Ultimately, I ended up with a wonderfully inexpensive Rosewill RNX-900PCE using the ath9k-compatible Atheros AR9380 chipset. This card’s been running now for a month or so with no issues, performing like an 802.11n access point, and, back to the main point, delivering IPv6 packets to my wireless devices.

But there was more trouble. My gateway now had an additional LAN interface - the wireless card. When a packet comes in for a particular host, how will the kernel know which of those two interfaces to forward it on?

Looked like the options were to either “bridge” the ethernet and wifi LAN interfaces, which I think involves layer 4 routing sending it to the bridged interface and then the bridged interface acting like a layer 2 switch implemented in software. Or, I could put the wifi card on its own, new subnet, and just have the routing rule be “destination address in new subnet range -> forward on wlan0.” Opting to not have yet another daemon process (the bridge) to keep running and configured, I went with the latter.

But there was more trouble. In order to have more than one IPv6 subnet and follow IETF recommendations, you need an IPv6 address space bigger than the /64 I’d been able to eek out of Comcast through the ISC dhcp client (since each subnet must be no smaller than a /64 in order to work correctly with stateless address autoconfiguration and stuff.)

A tremendously helpful Comcast employee surely considered way too smart by their management to ever be directly answering customer support requests through normal channels took the time to offer the handful of subscribers like me who’re nerdy enough to have these problems with some information about how to get a large enough delegated address space to run multiple subnets. There are a number of posts on comcast’s forums covering basically this subject matter, all seeming to have responses by “ComcastTusca”, but here’s the original and most comprehensive thread: http://forums.comcast.com/t5/Home-Networking-Router-WiFi/IPv6-prefix-size-and-home-routing/td-p/1495933. By switching from the ISC dhclient to dhcp6c (“WIDE dhcp”), and basing my configuration for that off of brodieb’s example, I was able to get my /60, and have my two lan interfaces be configured with their own /64’s each, automatically, when the /60 is delegated or re-delegated by Comcast.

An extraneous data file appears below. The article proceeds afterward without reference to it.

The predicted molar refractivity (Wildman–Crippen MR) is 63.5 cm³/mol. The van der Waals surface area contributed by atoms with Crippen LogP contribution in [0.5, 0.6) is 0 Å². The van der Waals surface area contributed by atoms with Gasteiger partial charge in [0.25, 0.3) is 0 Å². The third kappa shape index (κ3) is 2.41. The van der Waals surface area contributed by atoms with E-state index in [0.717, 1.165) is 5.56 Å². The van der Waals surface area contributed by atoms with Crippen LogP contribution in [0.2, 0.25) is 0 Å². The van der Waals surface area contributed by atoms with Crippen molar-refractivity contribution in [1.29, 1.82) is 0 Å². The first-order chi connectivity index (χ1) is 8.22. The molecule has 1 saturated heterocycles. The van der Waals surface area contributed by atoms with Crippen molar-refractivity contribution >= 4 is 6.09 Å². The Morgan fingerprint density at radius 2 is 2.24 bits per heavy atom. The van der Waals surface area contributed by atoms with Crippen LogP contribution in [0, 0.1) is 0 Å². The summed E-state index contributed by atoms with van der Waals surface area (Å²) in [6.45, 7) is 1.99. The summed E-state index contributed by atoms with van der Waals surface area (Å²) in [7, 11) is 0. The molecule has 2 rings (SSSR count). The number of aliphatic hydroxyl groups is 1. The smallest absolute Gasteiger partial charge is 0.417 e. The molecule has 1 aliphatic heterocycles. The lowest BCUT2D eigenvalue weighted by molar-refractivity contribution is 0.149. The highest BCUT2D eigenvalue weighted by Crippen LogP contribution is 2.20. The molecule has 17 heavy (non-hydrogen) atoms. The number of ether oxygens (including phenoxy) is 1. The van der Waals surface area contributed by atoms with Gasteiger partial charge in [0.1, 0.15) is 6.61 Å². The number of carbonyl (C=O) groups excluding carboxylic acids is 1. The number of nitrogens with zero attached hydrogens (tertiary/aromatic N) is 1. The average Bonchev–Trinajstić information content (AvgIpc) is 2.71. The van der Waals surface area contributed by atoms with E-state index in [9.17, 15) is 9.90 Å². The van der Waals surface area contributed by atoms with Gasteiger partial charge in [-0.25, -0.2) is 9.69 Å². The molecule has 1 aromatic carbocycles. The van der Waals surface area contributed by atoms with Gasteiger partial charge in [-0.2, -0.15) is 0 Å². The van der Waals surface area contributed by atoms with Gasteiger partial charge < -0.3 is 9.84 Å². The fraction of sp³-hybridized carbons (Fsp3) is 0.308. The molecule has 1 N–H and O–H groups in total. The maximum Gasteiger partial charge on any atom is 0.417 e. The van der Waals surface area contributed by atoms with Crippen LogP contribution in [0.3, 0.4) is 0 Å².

That was about the end of the trouble. Another key element worth noting is dnsmasq’s RA “constructor” feature, which tells it to author appropriate router advertisements on each LAN interface based on that interface’s public IPv6 address information. Here’s the actual lines from my dnsmasq.conf:


The “ra-names” bit is pretty cool too - read the manpage for the detailed description of the magic, but it tells it to go ahead and apply some trickery and heuristics to try to determine the ipv6 address that hosts running dual-stack IP have selected for themselves, ping that, and add it to the dns server side of dnsmasq as an AAAA if everything works. This is the basis for how you can look up the IPv6 address of internal hosts in my home network from anywhere in the world, for example mike-pc.lan.mbaynton.com, when they happen to be up. (Details I’m happy to publish on my blog, because setting up iptables on the gateway box so pinging it is about all you can do was mercifully not conceptually any different than with good old IPv4.)